Weather News

Photo shows rare glory and fog bow over SA

Ben Domensino, Friday September 10, 2021 - 12:16 EST

It's not every day you get to see a glory AND a fog bow in the sky above South Australia. So, here's a photo of this rare phenomenon to enjoy this Friday from where ever you are in the country.

The photo below was captured by drone pilot and photographer Christopher Handler above South Australia's Rocky Creek Forest, located about an hour outside Adelaide.

Image: Fogbow and glory over Rocky Creek Forest in South Australia. Source: @chris_handler_photography / Instagram

By positioning the drone above a layer of fog, and with the sun directly behind the drone, Christopher was able to witness a phenomenon called a glory.

Glories only occur directly opposite the sun, when the light from the sun is reflected and diffracted by small water droplets in clouds or fog. They appear as small discs of light or concentric coloured rings, which can be seen from the tops of mountains and tall buildings, from aeroplanes and through cameras on drones.

The glory in this photo is also surrounded by a partial fog bow, which is the large grey-white arc forming a semicircle below the horizon. Fog bows form in the same way as rainbows, with light from the sun being reflected and refracted by droplets of water. Fog bows have less colour than rainbows because they are produced by smaller water droplets.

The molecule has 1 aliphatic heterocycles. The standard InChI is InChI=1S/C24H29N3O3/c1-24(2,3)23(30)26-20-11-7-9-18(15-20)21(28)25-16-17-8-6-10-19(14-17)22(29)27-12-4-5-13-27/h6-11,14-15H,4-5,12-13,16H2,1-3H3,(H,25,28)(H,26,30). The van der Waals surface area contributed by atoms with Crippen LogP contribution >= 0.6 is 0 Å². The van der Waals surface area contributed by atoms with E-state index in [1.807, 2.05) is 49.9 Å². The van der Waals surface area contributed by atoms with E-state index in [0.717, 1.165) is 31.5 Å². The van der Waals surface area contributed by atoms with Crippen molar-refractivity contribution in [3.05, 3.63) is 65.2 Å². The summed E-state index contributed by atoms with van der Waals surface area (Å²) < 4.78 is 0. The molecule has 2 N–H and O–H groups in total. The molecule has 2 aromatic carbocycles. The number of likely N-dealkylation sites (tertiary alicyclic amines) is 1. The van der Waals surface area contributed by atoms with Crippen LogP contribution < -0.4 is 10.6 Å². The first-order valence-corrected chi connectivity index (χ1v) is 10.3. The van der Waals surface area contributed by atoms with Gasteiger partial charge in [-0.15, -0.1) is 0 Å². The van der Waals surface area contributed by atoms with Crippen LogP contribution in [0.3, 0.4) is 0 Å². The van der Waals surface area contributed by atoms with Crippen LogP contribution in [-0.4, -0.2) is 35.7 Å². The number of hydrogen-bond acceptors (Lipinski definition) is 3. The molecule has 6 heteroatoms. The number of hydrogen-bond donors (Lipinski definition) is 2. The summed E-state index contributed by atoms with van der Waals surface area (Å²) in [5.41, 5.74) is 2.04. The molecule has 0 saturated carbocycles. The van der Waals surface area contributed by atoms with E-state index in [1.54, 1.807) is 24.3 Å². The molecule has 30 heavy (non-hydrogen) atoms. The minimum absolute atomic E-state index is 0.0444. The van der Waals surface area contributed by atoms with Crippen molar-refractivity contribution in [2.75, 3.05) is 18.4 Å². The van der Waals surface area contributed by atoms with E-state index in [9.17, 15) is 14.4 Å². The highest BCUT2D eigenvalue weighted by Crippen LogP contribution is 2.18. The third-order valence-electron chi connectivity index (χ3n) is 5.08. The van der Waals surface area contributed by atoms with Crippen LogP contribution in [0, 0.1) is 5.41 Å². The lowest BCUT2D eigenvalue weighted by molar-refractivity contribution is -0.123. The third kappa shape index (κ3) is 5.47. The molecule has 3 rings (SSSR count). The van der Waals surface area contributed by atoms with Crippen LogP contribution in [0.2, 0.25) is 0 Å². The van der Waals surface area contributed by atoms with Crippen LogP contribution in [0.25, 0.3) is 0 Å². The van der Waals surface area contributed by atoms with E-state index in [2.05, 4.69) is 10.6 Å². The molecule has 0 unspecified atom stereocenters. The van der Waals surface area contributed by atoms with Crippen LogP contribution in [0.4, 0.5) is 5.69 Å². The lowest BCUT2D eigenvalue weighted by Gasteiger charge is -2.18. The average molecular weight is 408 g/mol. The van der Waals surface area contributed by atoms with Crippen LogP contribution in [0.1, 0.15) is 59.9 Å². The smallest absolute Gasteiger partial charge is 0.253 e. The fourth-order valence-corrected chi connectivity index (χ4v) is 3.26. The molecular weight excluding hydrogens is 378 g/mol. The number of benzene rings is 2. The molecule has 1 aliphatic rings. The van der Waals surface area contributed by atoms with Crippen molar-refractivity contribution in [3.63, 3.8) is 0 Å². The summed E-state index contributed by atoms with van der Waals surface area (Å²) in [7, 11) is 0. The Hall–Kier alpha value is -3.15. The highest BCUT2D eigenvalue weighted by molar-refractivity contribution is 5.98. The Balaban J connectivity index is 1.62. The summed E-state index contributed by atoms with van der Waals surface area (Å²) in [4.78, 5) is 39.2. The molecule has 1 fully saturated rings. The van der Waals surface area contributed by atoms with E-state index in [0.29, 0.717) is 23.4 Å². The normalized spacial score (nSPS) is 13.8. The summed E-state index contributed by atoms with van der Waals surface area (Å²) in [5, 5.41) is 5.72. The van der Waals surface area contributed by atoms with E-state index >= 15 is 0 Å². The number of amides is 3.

On very rare occasions, the shadow of the observer can appear inside the glory. This is called a Brocken spectre and only happens when the fog is close enough to the observer.

Image: A fog bow with a glory and Brocken spectre near Roque de los Muchachos in Caldera del Taburiente, La Palma. Source: Juris Seņņikovs, CC BY-SA 4.0, via Wikimedia Commons.

You can read more about glories, fog bows and Brocken spectres in the World Meteorological Organization's International Cloud Atlas.

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